"The good times in golf and bad times in golf are so different," McDowell said. "As golfers, we're unbelievably good at berating ourselves when things go wrong. We're not so good at giving ourselves credit when things go right. And there's something to be learned there."
One thing McDowell likely needs to learn is to somehow figure out a way to cut back on an amazingly hectic schedule. This year, at least, he had no early January tournament to play as he did a year ago when he played at Kapalua and then ventured all the way to Abu Dhabi just two weeks later.
But the end of 2011 was interesting nonetheless. His journey took him from his adopted home in Orlando back to Northern Ireland before embarking on tournaments in Spain, China, Singapore, Japan, China, South Africa and the U.A.E. -- in consecutive weeks. McDowell estimated he was in the air for 80 hours during that stretch.
And yet, by the end he felt fine.
That was seven weeks ago, and a new season is upon McDowell, with a different kind of expectations.
Mickelson made his debut at the Humana Challenge, his first appearance at the tournament since 2007. He continues with this week's Farmers Insurance Open followed by the Waste Management Phoenix Open, AT&T Pebble Beach and the Northern Trust Open.
Even if a family vacation during the week of the Match Play were not the reason for skipping, it is hard to ask a player to go six straight weeks -- as Mickelson would have to do, and as he did last year, when the Humana Challenge was the first tournament of his season.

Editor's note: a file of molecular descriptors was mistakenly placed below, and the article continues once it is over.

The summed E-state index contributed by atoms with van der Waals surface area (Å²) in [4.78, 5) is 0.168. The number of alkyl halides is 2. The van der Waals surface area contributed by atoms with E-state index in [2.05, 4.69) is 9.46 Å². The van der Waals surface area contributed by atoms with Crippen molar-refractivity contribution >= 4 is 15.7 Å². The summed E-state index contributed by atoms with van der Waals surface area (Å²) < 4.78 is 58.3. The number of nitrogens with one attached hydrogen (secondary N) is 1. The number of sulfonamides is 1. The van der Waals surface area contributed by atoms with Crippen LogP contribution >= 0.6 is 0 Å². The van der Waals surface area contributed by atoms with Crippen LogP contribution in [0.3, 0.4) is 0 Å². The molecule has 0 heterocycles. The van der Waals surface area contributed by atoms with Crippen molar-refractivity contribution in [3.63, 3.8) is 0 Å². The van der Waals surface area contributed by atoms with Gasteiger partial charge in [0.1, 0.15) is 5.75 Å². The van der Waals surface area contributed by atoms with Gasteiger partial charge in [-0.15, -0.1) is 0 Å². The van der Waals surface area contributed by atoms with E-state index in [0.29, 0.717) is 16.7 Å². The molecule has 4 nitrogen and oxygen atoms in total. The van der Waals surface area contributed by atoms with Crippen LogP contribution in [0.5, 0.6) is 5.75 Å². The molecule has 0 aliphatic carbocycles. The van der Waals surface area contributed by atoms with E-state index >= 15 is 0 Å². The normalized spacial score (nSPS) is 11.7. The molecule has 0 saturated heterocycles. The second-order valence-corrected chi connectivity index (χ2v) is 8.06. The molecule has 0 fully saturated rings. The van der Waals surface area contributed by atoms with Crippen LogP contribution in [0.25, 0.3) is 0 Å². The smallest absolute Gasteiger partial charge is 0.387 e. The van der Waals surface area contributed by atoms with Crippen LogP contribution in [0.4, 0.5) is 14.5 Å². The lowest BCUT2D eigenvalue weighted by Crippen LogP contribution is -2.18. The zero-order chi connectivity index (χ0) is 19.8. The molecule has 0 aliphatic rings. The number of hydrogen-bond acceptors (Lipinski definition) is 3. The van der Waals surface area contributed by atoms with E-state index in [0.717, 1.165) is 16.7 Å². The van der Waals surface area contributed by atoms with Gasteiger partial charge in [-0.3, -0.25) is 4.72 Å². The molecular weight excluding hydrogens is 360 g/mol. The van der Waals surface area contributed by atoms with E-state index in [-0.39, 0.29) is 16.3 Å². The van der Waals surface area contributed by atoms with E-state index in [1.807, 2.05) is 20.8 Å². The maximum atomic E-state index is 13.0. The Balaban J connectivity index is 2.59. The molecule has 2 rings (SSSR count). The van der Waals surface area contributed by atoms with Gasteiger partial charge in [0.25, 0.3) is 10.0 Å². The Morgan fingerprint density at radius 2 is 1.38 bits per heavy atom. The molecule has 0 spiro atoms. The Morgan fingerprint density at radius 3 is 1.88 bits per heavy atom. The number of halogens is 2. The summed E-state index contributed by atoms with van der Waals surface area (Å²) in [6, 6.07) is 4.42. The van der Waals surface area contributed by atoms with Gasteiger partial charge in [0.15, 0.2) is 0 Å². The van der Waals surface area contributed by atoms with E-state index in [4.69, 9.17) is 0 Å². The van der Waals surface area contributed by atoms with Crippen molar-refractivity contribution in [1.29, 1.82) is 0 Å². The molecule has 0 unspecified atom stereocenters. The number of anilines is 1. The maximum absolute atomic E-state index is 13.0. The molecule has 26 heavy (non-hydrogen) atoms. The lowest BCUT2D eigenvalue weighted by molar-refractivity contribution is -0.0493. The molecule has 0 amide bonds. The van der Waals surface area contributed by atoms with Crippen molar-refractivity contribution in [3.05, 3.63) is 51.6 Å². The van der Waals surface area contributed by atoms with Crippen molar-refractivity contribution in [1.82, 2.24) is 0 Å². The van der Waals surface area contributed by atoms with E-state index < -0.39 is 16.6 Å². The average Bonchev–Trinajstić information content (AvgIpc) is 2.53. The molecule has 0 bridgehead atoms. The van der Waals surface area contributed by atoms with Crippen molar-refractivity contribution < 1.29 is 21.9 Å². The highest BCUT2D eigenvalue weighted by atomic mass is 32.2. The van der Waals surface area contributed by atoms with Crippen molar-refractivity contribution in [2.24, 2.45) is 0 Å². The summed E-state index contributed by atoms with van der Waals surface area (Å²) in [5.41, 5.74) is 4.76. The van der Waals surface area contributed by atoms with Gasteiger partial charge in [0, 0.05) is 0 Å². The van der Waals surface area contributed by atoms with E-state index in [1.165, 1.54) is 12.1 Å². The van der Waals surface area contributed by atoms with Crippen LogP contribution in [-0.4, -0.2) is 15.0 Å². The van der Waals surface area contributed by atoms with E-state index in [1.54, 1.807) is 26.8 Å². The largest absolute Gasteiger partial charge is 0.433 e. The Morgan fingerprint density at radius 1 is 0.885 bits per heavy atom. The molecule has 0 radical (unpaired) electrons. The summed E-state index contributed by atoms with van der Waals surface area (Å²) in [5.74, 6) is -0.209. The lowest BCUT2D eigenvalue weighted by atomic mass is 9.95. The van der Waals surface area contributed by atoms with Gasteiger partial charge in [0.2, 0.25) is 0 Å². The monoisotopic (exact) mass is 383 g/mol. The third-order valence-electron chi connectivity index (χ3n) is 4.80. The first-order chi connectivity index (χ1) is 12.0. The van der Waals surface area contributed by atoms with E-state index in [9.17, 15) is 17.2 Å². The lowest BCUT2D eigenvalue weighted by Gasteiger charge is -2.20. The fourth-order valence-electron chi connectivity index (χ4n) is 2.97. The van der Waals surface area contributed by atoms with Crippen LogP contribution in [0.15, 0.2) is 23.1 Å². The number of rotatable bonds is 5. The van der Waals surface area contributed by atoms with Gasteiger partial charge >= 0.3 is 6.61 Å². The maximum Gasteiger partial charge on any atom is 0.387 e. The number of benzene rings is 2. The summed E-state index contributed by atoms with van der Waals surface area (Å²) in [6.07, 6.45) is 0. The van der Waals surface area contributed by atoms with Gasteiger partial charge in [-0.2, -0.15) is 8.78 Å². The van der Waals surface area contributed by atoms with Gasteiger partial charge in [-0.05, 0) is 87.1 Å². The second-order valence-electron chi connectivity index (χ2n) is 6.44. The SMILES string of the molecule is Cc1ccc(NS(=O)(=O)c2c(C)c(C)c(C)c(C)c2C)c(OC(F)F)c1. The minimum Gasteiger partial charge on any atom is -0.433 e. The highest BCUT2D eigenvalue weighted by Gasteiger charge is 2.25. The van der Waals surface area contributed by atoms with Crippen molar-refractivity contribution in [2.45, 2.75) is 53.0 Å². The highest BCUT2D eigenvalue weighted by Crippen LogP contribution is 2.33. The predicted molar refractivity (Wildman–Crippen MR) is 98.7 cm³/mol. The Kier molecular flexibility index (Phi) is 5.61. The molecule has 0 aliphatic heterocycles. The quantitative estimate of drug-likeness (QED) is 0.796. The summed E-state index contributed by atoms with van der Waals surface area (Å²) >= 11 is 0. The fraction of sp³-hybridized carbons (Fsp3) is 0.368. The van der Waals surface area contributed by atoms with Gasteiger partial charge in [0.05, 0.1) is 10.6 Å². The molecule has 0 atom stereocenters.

Skip one? Well, which one? Lefty likes all of these tournaments he is about to play, and he's won all of them, too. As much as it hurts to lose a top player from a WGC (one in which Mickelson has never had much success), it is also good to see one support the rank-and-file tournaments.
Bob Harig covers golf for ESPN.com. He can be reached at BobHarig@gmail.com.
Birdies And Bogeys
1. President Clinton. His involvement with the Hope/Humana has given a much-needed boost to a once-revered tournament.
2. Mark Wilson. That's three wins in 13 months -- and nobody has done better in that span on the PGA Tour.
3. Branden Grace. The South African, who made it through European Tour Q-school in December, won his second consecutive tournament at the Volvo Golf Champions, beating idols Ernie Els and Retief Goosen in a playoff.
1. Padraig Harrington. With a chance to contend in South Africa, Paddy shot 76 in the final round to drop into a tie for 10th -- and moved up just one spot, to 88th in the world.
2. Dustin Johnson. He had to withdraw from the Humana in the second round in his first tournament following knee surgery. At least it wasn't his knee that was bothering him. It was his back.